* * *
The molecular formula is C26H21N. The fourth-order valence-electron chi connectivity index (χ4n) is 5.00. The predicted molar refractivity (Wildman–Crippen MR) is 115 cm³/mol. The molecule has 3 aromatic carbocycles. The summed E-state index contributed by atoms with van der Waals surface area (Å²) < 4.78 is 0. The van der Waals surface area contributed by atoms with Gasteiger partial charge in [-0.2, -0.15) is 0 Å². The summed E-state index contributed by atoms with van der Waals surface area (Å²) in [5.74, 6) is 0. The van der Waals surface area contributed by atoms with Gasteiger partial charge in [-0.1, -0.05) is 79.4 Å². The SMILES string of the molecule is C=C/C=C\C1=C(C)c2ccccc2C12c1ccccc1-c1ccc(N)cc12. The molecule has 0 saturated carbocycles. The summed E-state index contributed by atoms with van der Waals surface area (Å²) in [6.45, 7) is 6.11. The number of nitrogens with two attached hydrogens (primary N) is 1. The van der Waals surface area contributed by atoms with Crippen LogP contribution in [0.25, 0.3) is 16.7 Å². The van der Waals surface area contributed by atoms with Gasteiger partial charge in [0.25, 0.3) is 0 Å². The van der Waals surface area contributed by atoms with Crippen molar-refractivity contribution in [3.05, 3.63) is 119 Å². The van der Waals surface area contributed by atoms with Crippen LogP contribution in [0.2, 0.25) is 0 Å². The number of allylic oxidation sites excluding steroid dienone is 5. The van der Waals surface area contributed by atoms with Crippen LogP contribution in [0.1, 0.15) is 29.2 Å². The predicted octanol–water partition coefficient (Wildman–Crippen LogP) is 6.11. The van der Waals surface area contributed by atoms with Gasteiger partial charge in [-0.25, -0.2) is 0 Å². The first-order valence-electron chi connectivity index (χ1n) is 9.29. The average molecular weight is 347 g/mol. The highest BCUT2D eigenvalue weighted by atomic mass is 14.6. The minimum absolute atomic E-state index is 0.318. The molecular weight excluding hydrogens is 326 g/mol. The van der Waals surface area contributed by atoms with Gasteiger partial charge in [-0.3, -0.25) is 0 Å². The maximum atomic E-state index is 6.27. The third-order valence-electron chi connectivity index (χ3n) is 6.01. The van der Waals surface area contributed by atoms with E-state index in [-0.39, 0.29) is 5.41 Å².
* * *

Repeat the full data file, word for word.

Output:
The molecular formula is C26H21N. The fourth-order valence-electron chi connectivity index (χ4n) is 5.00. The predicted molar refractivity (Wildman–Crippen MR) is 115 cm³/mol. The molecule has 3 aromatic carbocycles. The summed E-state index contributed by atoms with van der Waals surface area (Å²) < 4.78 is 0. The van der Waals surface area contributed by atoms with Gasteiger partial charge in [-0.2, -0.15) is 0 Å². The summed E-state index contributed by atoms with van der Waals surface area (Å²) in [5.74, 6) is 0. The van der Waals surface area contributed by atoms with Gasteiger partial charge in [-0.1, -0.05) is 79.4 Å². The SMILES string of the molecule is C=C/C=C\C1=C(C)c2ccccc2C12c1ccccc1-c1ccc(N)cc12. The molecule has 0 saturated carbocycles. The summed E-state index contributed by atoms with van der Waals surface area (Å²) in [6.45, 7) is 6.11. The number of nitrogens with two attached hydrogens (primary N) is 1. The van der Waals surface area contributed by atoms with Crippen LogP contribution in [0.25, 0.3) is 16.7 Å². The van der Waals surface area contributed by atoms with Gasteiger partial charge in [0.25, 0.3) is 0 Å². The van der Waals surface area contributed by atoms with Crippen molar-refractivity contribution in [3.05, 3.63) is 119 Å². The van der Waals surface area contributed by atoms with Crippen LogP contribution in [0.2, 0.25) is 0 Å². The number of allylic oxidation sites excluding steroid dienone is 5. The van der Waals surface area contributed by atoms with Crippen LogP contribution in [0.1, 0.15) is 29.2 Å². The predicted octanol–water partition coefficient (Wildman–Crippen LogP) is 6.11. The van der Waals surface area contributed by atoms with Gasteiger partial charge in [-0.25, -0.2) is 0 Å². The first-order valence-electron chi connectivity index (χ1n) is 9.29. The average molecular weight is 347 g/mol. The highest BCUT2D eigenvalue weighted by atomic mass is 14.6. The minimum absolute atomic E-state index is 0.318. The molecular weight excluding hydrogens is 326 g/mol. The van der Waals surface area contributed by atoms with Gasteiger partial charge in [-0.3, -0.25) is 0 Å². The maximum atomic E-state index is 6.27. The third-order valence-electron chi connectivity index (χ3n) is 6.01. The van der Waals surface area contributed by atoms with E-state index in [-0.39, 0.29) is 5.41 Å².